It was not that long ago that I found myself in a downward spiral that lasted for about a month. No matter what I did, I just couldn't break the spiral. Anytime I took a positive step forward, an even bigger challenge or mistake would immediately follow. All of the emotions that went with the fall just added to perpetuating the cycle.
I managed to find a way to catch myself just enough to end the free fall. Then something strange happened. I kept getting compliments about how strong I was and what a great job I was doing. Those comments helped give me the strength to help pull myself back up again. The comments about being strong kept coming. After receiving this compliment I turned to a friend and told them they were crazy. I couldn't understand why anyone was telling me I was strong. I responded that anything I have done has been because a) I don't have a choice b) I am drawing my strength from the people who care about me. They insisted that my strength is only coming from within. Most people know they would crumble if they had to live the last 2.5 years of my life.
Since then my thoughts have been drifting to the day we lost Gabi. That night I came home, so I could go in to speak to the school first thing in the morning. I was home alone all night for the first time in probably 7 years. I sat down and cried, calling out the words of Yirmiyahu that the Jewish people have been crying out for almost 2000 years. איכה -- How could it be? How could this possibly happen? At that point I decided I would need to be strong for Rachel and Channah. Everything else was secondary.
Rachel questioned God and her beliefs from every angle. She battled with concepts that God is simply not fair to trying to make herself a better person that maybe this time she would finally fulfill her dreams of leaving a hospital with a new born baby in her arms. On Rosh Ha Shannah/Yom Kippor this year she stood in judgment with complete confidence. She had spent an entire year working on putting aside grudges and making herself a better person.
From time to time Rachel would ask why I wasn't questioning my beliefs. Sometimes it was meant to be criticism. Sometimes it was intended as admiration or even envy. My answer was always the same. My beliefs are all I have and if I question them, I will end up falling apart. I needed to be strong and hold my family together.
In the last almost 5 months my head has gone to some very scary places. I have had plenty of time to come face to face with the big philosophical questions. There is no doubt I have been less enthusiastic or even 2nd guessing the value of various Mitzvot. Then a funny thing happens. Something I learn or remember learning or just seeing something in practise helps me reconnect my thoughts and I once again feel like I am in sync with my belief system. It just needs to be redefined and understood on a deeper level to appreciate the nuances.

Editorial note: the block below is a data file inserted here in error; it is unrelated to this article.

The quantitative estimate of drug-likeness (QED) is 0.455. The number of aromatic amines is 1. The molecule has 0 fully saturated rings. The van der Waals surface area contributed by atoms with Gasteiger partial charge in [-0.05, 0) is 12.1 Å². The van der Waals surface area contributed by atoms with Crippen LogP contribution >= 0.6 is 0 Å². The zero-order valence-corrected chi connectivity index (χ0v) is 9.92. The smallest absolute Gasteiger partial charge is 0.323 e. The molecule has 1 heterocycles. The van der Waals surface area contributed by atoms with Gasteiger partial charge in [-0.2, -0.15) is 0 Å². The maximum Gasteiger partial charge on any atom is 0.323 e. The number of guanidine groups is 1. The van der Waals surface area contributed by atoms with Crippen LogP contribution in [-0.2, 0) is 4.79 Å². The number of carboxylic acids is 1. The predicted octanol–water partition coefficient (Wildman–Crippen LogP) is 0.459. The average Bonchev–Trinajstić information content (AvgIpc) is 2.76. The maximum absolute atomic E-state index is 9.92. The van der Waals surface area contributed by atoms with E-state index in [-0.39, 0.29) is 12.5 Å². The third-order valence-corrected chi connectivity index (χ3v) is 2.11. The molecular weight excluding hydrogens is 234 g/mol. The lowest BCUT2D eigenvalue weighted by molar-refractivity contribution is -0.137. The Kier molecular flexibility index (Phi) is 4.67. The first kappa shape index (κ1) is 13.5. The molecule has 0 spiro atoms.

We live in an age where there is a tremendous amount of nevuah in the world. Everywhere you turn, there are people who can explain why various things happened. There have been some real shameful ones this month. Every month, new segulas are coming out all the time, all you need to do to get what you want, is hang this piece of clothing from a particular tree or say a particular prayer in a particular spot while hopping on one foot and doing the hokey pokey. Of course these things are hard so we don't even need to do them ourselves. At the end of Shiva I even had someone suggest I should get my Mezzuzahs checked as if somehow a little bit of ink could have prevented me from losing half of my immediate family in less than 2 years.
We learn that if we keep the Mitzvot God will take care of us. Yet, we find poor people. We learn that nothing bad can happen from you on your way and on your return home. Yet, we were once in a car accident on our way home from a wedding because we decided to stay longer to be Sameach the Chattan & Kallah. One time I was given Kvatter, the father could have spit in my face and it would have been less humiliating then how I was treated. I will never forget the look on Rachel's face when she realized that the raw ruby Rachel had worn from the moment she found out she was pregnant did not save Gabi's life.
Where do I get my strength? My religion, my beliefs, my faith, are not about doing good things and your life will be great. It is about living your life, doing the right thing because it is the right thing to do. Life is going to have ups and downs. We break a glass at a wedding, so that the joy of the celebrations to not get too far out of hand. When we deal with tragedy we still have to pick ourselves up if not for ourselves but for those around us. I could not come along as far as I have without my family, friends and community that have helped along the way.